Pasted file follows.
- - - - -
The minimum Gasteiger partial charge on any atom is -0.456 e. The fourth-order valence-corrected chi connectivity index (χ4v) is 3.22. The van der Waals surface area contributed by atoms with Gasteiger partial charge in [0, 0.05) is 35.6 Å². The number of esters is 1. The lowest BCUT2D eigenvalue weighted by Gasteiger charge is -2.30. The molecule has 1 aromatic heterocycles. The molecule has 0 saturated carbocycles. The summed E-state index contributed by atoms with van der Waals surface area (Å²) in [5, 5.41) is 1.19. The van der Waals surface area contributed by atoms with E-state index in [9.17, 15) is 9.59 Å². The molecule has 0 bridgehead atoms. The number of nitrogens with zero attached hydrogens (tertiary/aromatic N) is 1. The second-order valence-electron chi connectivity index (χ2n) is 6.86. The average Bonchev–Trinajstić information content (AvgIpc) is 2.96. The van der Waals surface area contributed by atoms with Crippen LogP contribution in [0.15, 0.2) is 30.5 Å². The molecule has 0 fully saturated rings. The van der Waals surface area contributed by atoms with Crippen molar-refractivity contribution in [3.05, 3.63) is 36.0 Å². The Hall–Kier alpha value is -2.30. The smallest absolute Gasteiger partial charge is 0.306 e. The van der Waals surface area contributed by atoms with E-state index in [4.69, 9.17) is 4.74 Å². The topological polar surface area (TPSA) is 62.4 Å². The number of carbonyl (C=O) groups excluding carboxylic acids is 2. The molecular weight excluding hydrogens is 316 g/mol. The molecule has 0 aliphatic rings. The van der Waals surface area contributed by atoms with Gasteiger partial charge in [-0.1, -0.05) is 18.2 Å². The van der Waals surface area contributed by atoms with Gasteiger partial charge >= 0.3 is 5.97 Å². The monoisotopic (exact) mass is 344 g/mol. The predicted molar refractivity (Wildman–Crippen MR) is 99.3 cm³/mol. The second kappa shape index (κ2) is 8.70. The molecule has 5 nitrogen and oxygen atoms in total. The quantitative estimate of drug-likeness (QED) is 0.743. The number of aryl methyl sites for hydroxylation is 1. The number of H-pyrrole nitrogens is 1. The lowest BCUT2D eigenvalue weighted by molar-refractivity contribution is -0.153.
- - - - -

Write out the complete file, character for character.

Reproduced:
The minimum Gasteiger partial charge on any atom is -0.456 e. The fourth-order valence-corrected chi connectivity index (χ4v) is 3.22. The van der Waals surface area contributed by atoms with Gasteiger partial charge in [0, 0.05) is 35.6 Å². The number of esters is 1. The lowest BCUT2D eigenvalue weighted by Gasteiger charge is -2.30. The molecule has 1 aromatic heterocycles. The molecule has 0 saturated carbocycles. The summed E-state index contributed by atoms with van der Waals surface area (Å²) in [5, 5.41) is 1.19. The van der Waals surface area contributed by atoms with E-state index in [9.17, 15) is 9.59 Å². The molecule has 0 bridgehead atoms. The number of nitrogens with zero attached hydrogens (tertiary/aromatic N) is 1. The second-order valence-electron chi connectivity index (χ2n) is 6.86. The average Bonchev–Trinajstić information content (AvgIpc) is 2.96. The van der Waals surface area contributed by atoms with Crippen LogP contribution in [0.15, 0.2) is 30.5 Å². The molecule has 0 fully saturated rings. The van der Waals surface area contributed by atoms with Crippen molar-refractivity contribution in [3.05, 3.63) is 36.0 Å². The Hall–Kier alpha value is -2.30. The smallest absolute Gasteiger partial charge is 0.306 e. The van der Waals surface area contributed by atoms with E-state index in [4.69, 9.17) is 4.74 Å². The topological polar surface area (TPSA) is 62.4 Å². The number of carbonyl (C=O) groups excluding carboxylic acids is 2. The molecular weight excluding hydrogens is 316 g/mol. The molecule has 0 aliphatic rings. The van der Waals surface area contributed by atoms with Gasteiger partial charge in [-0.1, -0.05) is 18.2 Å². The van der Waals surface area contributed by atoms with Gasteiger partial charge >= 0.3 is 5.97 Å². The monoisotopic (exact) mass is 344 g/mol. The predicted molar refractivity (Wildman–Crippen MR) is 99.3 cm³/mol. The second kappa shape index (κ2) is 8.70. The molecule has 5 nitrogen and oxygen atoms in total. The quantitative estimate of drug-likeness (QED) is 0.743. The number of aryl methyl sites for hydroxylation is 1. The number of H-pyrrole nitrogens is 1. The lowest BCUT2D eigenvalue weighted by molar-refractivity contribution is -0.153.